Now that spring is on our doorstep, it’s easy to get anxious for greener days. We see all the dead ornamental grass stalks, the spent perennial stems, and the autumn leaves collected in our gardens and they give us spring fever! We want to bolt outside and clean up the yard, garden, or patio as soon as we can because we know that as the days get warmer, there will be more and more gardening tasks to finish.
But, don’t head out with your favorite clippers and rake just yet!
Below are some garden cleanup tips for the spring season that’ll help you balance your desire for a tidy garden area with habitat preservation and protection for your local ecosystem.
Cut It Out
When cutting back perennials that you left in place during the winter season, leave them until any overwintering insects emerge (the temperature is consistently 50 degrees overnight for seven days). Also, be sure to keep an eye out for cocoons and chrysalis while cutting back, leaving any intact until emergence. If you can’t leave them that long, cut and put them in a more natural area or at the edge of a nearby woods.
Just “Leaf” it Alone
Many helpful critters rely on materials in your yard to survive! Although we’re familiar with monarchs making pupae and hanging from a plant, this is not how the majority of caterpillars change into butterflies or moths. Doug Tallamy’s book, “Nature’s Best Hope,” reports that 90% of caterpillars and moths pupate on leaf matter or under leaf matter.
Think about not cleaning up so many of your leaves in spring or even fall. Consider transitioning areas to be natural where you just let leaves fall on the ground and stay. If you have to rake, put the leaves on the ground somewhere else. This will also save you the time, energy, and possibly gasoline of leaf cleanup. By doing less, you will actually be helping your local habitats more!
Another element of your yard that you need to consider is dead wood and even dead trees. Do what you can to let these materials be, as long as they aren’t hazardous, for the sake of wildlife habitats. Many insects, birds, and even mammals use this deadwood for homes.
Try not to worry if there are some weeds in your lawn. If we can rethink what is acceptable, we can avoid the use of pesticides and herbicides. Investigate using a natural lawn care product and organic fertilizer, or even a light application of compost. You can likely reduce your fertilizer use in general, as leaving grass clippings on the lawn recycles the nutrients from leaf blades back into the soil.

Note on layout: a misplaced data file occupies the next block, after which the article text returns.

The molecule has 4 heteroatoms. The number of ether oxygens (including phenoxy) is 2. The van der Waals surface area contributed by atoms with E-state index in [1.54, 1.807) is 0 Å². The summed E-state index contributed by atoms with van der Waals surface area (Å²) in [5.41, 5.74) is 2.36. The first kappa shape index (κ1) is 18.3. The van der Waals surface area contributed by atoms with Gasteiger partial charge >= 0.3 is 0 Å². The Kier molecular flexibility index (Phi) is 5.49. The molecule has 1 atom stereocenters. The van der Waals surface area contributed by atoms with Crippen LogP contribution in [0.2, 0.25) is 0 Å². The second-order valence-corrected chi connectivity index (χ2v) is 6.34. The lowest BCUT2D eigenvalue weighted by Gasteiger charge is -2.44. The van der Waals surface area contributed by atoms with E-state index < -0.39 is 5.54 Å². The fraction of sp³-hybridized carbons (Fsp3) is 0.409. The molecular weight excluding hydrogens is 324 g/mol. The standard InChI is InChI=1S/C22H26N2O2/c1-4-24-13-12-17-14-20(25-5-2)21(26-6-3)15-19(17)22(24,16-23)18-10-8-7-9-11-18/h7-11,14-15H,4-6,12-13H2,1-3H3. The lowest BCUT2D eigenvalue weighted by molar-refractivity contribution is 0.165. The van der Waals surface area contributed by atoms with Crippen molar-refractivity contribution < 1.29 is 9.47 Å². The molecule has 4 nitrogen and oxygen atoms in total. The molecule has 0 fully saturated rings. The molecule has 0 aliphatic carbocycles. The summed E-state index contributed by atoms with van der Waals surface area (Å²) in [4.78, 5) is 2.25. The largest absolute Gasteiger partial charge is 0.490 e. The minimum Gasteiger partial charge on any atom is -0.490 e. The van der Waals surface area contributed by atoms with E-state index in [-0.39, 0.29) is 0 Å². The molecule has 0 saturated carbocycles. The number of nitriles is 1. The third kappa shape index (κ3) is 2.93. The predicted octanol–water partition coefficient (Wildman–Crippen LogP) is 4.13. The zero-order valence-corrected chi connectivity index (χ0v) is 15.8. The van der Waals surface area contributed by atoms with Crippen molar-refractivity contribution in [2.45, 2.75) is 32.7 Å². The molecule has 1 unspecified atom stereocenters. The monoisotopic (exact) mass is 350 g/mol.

Rethinking how much you mow can go a long way too. Leave your grass longer to shade the soil surface which will reduce water use and weed seed germination. You could even consider changing areas to no mow turfgrasses that require mowing only once or twice a year. You will reduce mowing time and therefore fossil fuel use as well as provide local wildlife with additional habitat options in taller grassy areas.
When it comes to mulching, it’s ideal to wait until the soil dries out a bit and the weather gets a tad warmer. Why? Many insects actually overwinter in the soil, and adding a layer of mulch could make their emergence difficult. Another sustainable practice related to mulching is to chop plant debris, but leave it in place as a natural mulch instead. Our Horticulture Team has started experimenting with this in the Schneider Family Grand Garden. Plus, you will save on mulch costs!
The 12-Step Method
While everyone would like their plants to look catalog perfect, it’s time to reconsider how you feel about damage to your plants. Try applying the 12-step method to insect and even other plant damage:
- Notice some holes in a leaf
- Close your eyes
- Pace back 12 paces from your plant
- Open your eyes
- See if you notice the damage – you likely won’t!
We all need to remember that when we see holes and damage, especially to leaves, it’s a good thing! It means an animal is using the energy of the sun captured through photosynthesis and moving that energy up the food chain. This means more biodiversity and life!
A proper spring garden cleanup should not be a destructive process. When we hear the words “clean up” in this context, it’s easy to wonder what can and should be taken away. Instead, try to modify your perspective and see what you can do to help the environment!
By taking your time and doing it right, and maybe even doing less, you and your garden can reap the many benefits of a healthy wildlife population, including a high number of beneficial pollinators and pest-munching insects.
For more information on habitats and how we can be better stewards of living spaces for all organisms, learn more about our upcoming Habitat exhibition, coming in just a few months!
Habitat was developed by Smithsonian Gardens and is made available by the Smithsonian Institution Traveling Exhibition Service.
This article originally appeared in the January-April 2022 Newsletter.